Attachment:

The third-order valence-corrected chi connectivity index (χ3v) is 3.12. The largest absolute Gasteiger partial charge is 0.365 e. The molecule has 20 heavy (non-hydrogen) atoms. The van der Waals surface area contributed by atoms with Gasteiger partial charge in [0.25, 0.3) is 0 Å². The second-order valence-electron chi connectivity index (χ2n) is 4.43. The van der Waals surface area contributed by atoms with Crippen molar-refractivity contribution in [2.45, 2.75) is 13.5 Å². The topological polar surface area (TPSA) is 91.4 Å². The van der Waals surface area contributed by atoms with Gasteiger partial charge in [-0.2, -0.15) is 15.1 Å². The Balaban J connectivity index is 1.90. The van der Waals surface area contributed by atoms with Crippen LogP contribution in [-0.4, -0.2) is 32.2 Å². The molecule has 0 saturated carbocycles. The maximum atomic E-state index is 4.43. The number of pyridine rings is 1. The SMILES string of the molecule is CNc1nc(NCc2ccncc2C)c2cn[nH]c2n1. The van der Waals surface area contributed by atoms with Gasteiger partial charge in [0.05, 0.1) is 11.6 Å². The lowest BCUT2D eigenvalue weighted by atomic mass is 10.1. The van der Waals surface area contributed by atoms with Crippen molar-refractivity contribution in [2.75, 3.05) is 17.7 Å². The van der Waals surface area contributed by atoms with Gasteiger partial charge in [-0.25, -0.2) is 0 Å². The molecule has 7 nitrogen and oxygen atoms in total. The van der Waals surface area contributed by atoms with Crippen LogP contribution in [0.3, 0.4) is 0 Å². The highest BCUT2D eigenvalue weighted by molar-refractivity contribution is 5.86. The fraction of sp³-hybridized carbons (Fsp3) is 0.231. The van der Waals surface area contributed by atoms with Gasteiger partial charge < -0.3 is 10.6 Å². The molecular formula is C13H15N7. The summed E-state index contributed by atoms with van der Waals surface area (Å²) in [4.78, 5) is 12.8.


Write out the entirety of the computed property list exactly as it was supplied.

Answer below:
The third-order valence-corrected chi connectivity index (χ3v) is 3.12. The largest absolute Gasteiger partial charge is 0.365 e. The molecule has 20 heavy (non-hydrogen) atoms. The van der Waals surface area contributed by atoms with Gasteiger partial charge in [0.25, 0.3) is 0 Å². The second-order valence-electron chi connectivity index (χ2n) is 4.43. The van der Waals surface area contributed by atoms with Crippen molar-refractivity contribution in [2.45, 2.75) is 13.5 Å². The topological polar surface area (TPSA) is 91.4 Å². The van der Waals surface area contributed by atoms with Gasteiger partial charge in [-0.2, -0.15) is 15.1 Å². The Balaban J connectivity index is 1.90. The van der Waals surface area contributed by atoms with Crippen LogP contribution in [-0.4, -0.2) is 32.2 Å². The molecule has 0 saturated carbocycles. The maximum atomic E-state index is 4.43. The number of pyridine rings is 1. The SMILES string of the molecule is CNc1nc(NCc2ccncc2C)c2cn[nH]c2n1. The van der Waals surface area contributed by atoms with Gasteiger partial charge in [0.05, 0.1) is 11.6 Å². The lowest BCUT2D eigenvalue weighted by atomic mass is 10.1. The van der Waals surface area contributed by atoms with Crippen molar-refractivity contribution in [2.75, 3.05) is 17.7 Å². The van der Waals surface area contributed by atoms with Gasteiger partial charge in [-0.25, -0.2) is 0 Å². The molecule has 7 nitrogen and oxygen atoms in total. The van der Waals surface area contributed by atoms with Crippen LogP contribution in [0.3, 0.4) is 0 Å². The highest BCUT2D eigenvalue weighted by molar-refractivity contribution is 5.86. The fraction of sp³-hybridized carbons (Fsp3) is 0.231. The van der Waals surface area contributed by atoms with Gasteiger partial charge < -0.3 is 10.6 Å². The molecular formula is C13H15N7. The summed E-state index contributed by atoms with van der Waals surface area (Å²) in [4.78, 5) is 12.8.